The night before the accident, just a few hours before it happened, the Rebbe summoned his staff into his office and explicably told them rush the edited galleys of the Acharon Shel Pesach into print immediately—with the addition of letters from the Alter Rebbe and the Mitteler Rebbe which respectively mention the teaching of Chazal that “after a fire, one becomes rich” and how to spiritually react in the aftermath of a physical fire. After it was taken care of, the Rebbe left his office for home at 11:30 p.m.
Later on Tuesday, after Minchah in 770 (several good hours after the accident), the Rebbe asked secretary Rabbi Leibel Groner about the accident and the condition of the injured. The Rebbe listened and then said, “It seems that it was completely for them that last night we distributed the additions to the sichah which talk about the subject of fire.”
Shortly after that, the Rebbe instructed chief of staff Rabbi Chaim Mordechai Isaac Hodakov to give each of the bochurim in the accident copies of the unprinted galleys of the edited sichah. In a handwritten note to the secretaries, the Rebbe added, “Give each of them one transcript—with the addition of a brachah for a speedy and complete recovery and that they should be chasidim, yirei shomayim and lamdanim and in such a way—like our Rebbes put it—that they should become rich.”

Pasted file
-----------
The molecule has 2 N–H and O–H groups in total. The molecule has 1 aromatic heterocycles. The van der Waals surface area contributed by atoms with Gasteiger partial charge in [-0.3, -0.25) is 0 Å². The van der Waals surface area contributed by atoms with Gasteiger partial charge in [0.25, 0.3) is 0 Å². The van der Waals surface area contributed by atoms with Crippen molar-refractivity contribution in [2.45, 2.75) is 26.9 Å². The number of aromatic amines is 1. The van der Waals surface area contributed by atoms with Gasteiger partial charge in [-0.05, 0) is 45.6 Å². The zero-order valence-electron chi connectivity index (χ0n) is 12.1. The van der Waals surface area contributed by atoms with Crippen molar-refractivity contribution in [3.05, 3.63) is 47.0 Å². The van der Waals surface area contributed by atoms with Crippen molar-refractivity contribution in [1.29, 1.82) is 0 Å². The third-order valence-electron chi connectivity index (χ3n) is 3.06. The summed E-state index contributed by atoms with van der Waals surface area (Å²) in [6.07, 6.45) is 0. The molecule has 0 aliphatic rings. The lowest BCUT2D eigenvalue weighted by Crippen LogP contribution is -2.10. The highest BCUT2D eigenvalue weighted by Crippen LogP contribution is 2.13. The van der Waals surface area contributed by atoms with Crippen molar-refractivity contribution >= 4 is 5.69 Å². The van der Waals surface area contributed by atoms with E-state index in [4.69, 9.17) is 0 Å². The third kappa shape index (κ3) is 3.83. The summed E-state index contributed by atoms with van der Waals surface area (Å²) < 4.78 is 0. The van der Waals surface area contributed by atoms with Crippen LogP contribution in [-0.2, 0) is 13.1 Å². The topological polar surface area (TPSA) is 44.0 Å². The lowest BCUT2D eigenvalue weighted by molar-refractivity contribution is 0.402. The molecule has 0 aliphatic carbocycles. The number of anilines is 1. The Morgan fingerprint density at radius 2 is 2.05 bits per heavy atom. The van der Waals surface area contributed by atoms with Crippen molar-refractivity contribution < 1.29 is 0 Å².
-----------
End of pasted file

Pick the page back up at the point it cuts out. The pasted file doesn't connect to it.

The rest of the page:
When giving the bochurim the galley transcripts, Rabbi Hodakov told them that it was clear that by rushing the sichah into print with the additions, the Rebbe thus prevented a tragedy resulting from the fire.
Two days later, on Thursday morning, the bochurim came to 770 to say the brachah “Hagomel” in the Rebbe’s minyan. When the Rebbe saw Yossel Minkowitz and his many bandages, his face took on a deeply pained look, indicating how much the incident had affected him.
At the Shabbos farbrengen following the accident, Parshas Chukas-Balak 5729, the Rebbe mentioned the shocking incident and clearly linked it with the release of the sichah with the additions that had gone to print that night.
At the end of that sichah, the Rebbe told the survivors present to come forward and get “L’chaim” from him.
The Rebbe also explicitly mentioned the incident, and the spiritual machinations surrounding it, in the Yud-Gimmel Tammuz farbrengen held the following Sunday.
Sholom Ber Levitin made a complete recovery, despite the doctors’ suggestions to wait on his wedding; he went to his chuppah healthy and on schedule. The Rebbe had said it would be on time.
The following Tishrei, a few months later, Yossel Minkowitz had yechidus with the Rebbe since his birthday was coming up. At the time, he was still undergoing treatment for his burns, and the bochur asked the Rebbe about the doctors’ verdict that he needed several skin grafts—but that they were unsure whether the grafts would be successful, and that without plastic surgery he would not heal. The Rebbe had an astounding reply: “Since when do doctors know about such things?!” The Rebbe said that the surgery should not be done.
Needless to say, Yossel Minkowitz enjoyed a complete recovery, and Rabbi Yosef Minkowitz today is a healthy man with no signs of burns.